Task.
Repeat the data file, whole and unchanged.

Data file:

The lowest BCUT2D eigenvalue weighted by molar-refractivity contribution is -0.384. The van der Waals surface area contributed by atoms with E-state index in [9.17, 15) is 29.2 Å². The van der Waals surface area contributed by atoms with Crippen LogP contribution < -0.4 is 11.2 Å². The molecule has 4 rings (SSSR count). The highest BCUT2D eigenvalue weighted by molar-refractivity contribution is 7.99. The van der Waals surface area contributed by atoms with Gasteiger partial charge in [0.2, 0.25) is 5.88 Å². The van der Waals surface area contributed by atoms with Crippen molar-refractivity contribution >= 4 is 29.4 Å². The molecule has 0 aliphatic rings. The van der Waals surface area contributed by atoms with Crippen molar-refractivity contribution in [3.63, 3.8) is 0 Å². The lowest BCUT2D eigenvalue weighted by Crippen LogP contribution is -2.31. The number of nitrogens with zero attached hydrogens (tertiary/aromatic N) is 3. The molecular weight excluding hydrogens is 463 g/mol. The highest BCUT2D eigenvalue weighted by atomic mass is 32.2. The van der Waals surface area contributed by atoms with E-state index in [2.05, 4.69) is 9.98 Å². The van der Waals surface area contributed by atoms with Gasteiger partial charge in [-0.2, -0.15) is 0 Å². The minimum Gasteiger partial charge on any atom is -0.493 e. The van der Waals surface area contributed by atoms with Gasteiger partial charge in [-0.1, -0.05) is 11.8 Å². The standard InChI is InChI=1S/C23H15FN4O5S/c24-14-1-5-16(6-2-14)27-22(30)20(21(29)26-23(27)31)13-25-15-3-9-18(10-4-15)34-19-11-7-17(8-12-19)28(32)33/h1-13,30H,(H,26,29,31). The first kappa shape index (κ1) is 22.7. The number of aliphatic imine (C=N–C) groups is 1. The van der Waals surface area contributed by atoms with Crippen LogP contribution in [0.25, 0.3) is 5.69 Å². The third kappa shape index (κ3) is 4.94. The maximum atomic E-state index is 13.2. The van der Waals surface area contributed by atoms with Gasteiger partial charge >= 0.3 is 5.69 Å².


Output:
The lowest BCUT2D eigenvalue weighted by molar-refractivity contribution is -0.384. The van der Waals surface area contributed by atoms with E-state index in [9.17, 15) is 29.2 Å². The van der Waals surface area contributed by atoms with Crippen LogP contribution < -0.4 is 11.2 Å². The molecule has 4 rings (SSSR count). The highest BCUT2D eigenvalue weighted by molar-refractivity contribution is 7.99. The van der Waals surface area contributed by atoms with Gasteiger partial charge in [0.2, 0.25) is 5.88 Å². The van der Waals surface area contributed by atoms with Crippen molar-refractivity contribution >= 4 is 29.4 Å². The molecule has 0 aliphatic rings. The van der Waals surface area contributed by atoms with Crippen molar-refractivity contribution in [3.63, 3.8) is 0 Å². The lowest BCUT2D eigenvalue weighted by Crippen LogP contribution is -2.31. The number of nitrogens with zero attached hydrogens (tertiary/aromatic N) is 3. The molecular weight excluding hydrogens is 463 g/mol. The highest BCUT2D eigenvalue weighted by atomic mass is 32.2. The van der Waals surface area contributed by atoms with E-state index in [2.05, 4.69) is 9.98 Å². The van der Waals surface area contributed by atoms with Gasteiger partial charge in [-0.2, -0.15) is 0 Å². The minimum Gasteiger partial charge on any atom is -0.493 e. The van der Waals surface area contributed by atoms with Gasteiger partial charge in [-0.1, -0.05) is 11.8 Å². The standard InChI is InChI=1S/C23H15FN4O5S/c24-14-1-5-16(6-2-14)27-22(30)20(21(29)26-23(27)31)13-25-15-3-9-18(10-4-15)34-19-11-7-17(8-12-19)28(32)33/h1-13,30H,(H,26,29,31). The first kappa shape index (κ1) is 22.7. The number of aliphatic imine (C=N–C) groups is 1. The van der Waals surface area contributed by atoms with Crippen LogP contribution in [0.25, 0.3) is 5.69 Å². The third kappa shape index (κ3) is 4.94. The maximum atomic E-state index is 13.2. The van der Waals surface area contributed by atoms with Gasteiger partial charge >= 0.3 is 5.69 Å².